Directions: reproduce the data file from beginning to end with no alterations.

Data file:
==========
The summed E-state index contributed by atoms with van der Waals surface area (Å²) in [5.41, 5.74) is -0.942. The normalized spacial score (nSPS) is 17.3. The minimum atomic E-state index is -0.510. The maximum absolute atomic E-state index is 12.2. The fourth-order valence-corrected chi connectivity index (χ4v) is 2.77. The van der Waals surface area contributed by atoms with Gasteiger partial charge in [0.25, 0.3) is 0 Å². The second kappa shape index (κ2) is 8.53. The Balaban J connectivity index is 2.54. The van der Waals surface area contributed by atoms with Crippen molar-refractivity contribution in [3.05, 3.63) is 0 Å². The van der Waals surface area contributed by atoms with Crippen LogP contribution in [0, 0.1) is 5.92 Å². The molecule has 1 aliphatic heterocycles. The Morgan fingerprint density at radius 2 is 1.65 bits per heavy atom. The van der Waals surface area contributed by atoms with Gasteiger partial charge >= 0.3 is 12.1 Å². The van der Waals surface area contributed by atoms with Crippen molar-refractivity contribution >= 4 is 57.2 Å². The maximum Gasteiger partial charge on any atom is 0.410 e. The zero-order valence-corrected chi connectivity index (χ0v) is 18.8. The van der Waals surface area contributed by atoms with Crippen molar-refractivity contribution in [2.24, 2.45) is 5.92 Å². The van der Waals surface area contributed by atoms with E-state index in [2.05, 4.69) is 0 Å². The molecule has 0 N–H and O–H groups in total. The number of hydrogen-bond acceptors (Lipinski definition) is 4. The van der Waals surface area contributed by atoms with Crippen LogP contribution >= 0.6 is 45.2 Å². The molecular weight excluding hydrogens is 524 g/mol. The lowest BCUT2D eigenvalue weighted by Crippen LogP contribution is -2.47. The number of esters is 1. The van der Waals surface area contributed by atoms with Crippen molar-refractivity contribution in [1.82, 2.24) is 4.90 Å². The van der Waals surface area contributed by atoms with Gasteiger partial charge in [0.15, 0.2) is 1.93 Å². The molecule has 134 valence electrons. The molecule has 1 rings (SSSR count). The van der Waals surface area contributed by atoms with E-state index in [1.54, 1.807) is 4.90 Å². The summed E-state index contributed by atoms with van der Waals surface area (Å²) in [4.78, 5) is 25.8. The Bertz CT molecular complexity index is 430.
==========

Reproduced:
The summed E-state index contributed by atoms with van der Waals surface area (Å²) in [5.41, 5.74) is -0.942. The normalized spacial score (nSPS) is 17.3. The minimum atomic E-state index is -0.510. The maximum absolute atomic E-state index is 12.2. The fourth-order valence-corrected chi connectivity index (χ4v) is 2.77. The van der Waals surface area contributed by atoms with Gasteiger partial charge in [0.25, 0.3) is 0 Å². The second kappa shape index (κ2) is 8.53. The Balaban J connectivity index is 2.54. The van der Waals surface area contributed by atoms with Crippen molar-refractivity contribution in [3.05, 3.63) is 0 Å². The van der Waals surface area contributed by atoms with Crippen LogP contribution in [0, 0.1) is 5.92 Å². The molecule has 1 aliphatic heterocycles. The Morgan fingerprint density at radius 2 is 1.65 bits per heavy atom. The van der Waals surface area contributed by atoms with Gasteiger partial charge >= 0.3 is 12.1 Å². The van der Waals surface area contributed by atoms with Crippen molar-refractivity contribution >= 4 is 57.2 Å². The maximum Gasteiger partial charge on any atom is 0.410 e. The zero-order valence-corrected chi connectivity index (χ0v) is 18.8. The van der Waals surface area contributed by atoms with Crippen molar-refractivity contribution in [2.24, 2.45) is 5.92 Å². The van der Waals surface area contributed by atoms with E-state index in [2.05, 4.69) is 0 Å². The molecule has 0 N–H and O–H groups in total. The number of hydrogen-bond acceptors (Lipinski definition) is 4. The van der Waals surface area contributed by atoms with Crippen LogP contribution >= 0.6 is 45.2 Å². The molecular weight excluding hydrogens is 524 g/mol. The lowest BCUT2D eigenvalue weighted by Crippen LogP contribution is -2.47. The number of esters is 1. The van der Waals surface area contributed by atoms with Crippen molar-refractivity contribution in [1.82, 2.24) is 4.90 Å². The van der Waals surface area contributed by atoms with Gasteiger partial charge in [0.15, 0.2) is 1.93 Å². The molecule has 134 valence electrons. The molecule has 1 rings (SSSR count). The van der Waals surface area contributed by atoms with E-state index in [1.54, 1.807) is 4.90 Å². The summed E-state index contributed by atoms with van der Waals surface area (Å²) in [4.78, 5) is 25.8. The Bertz CT molecular complexity index is 430.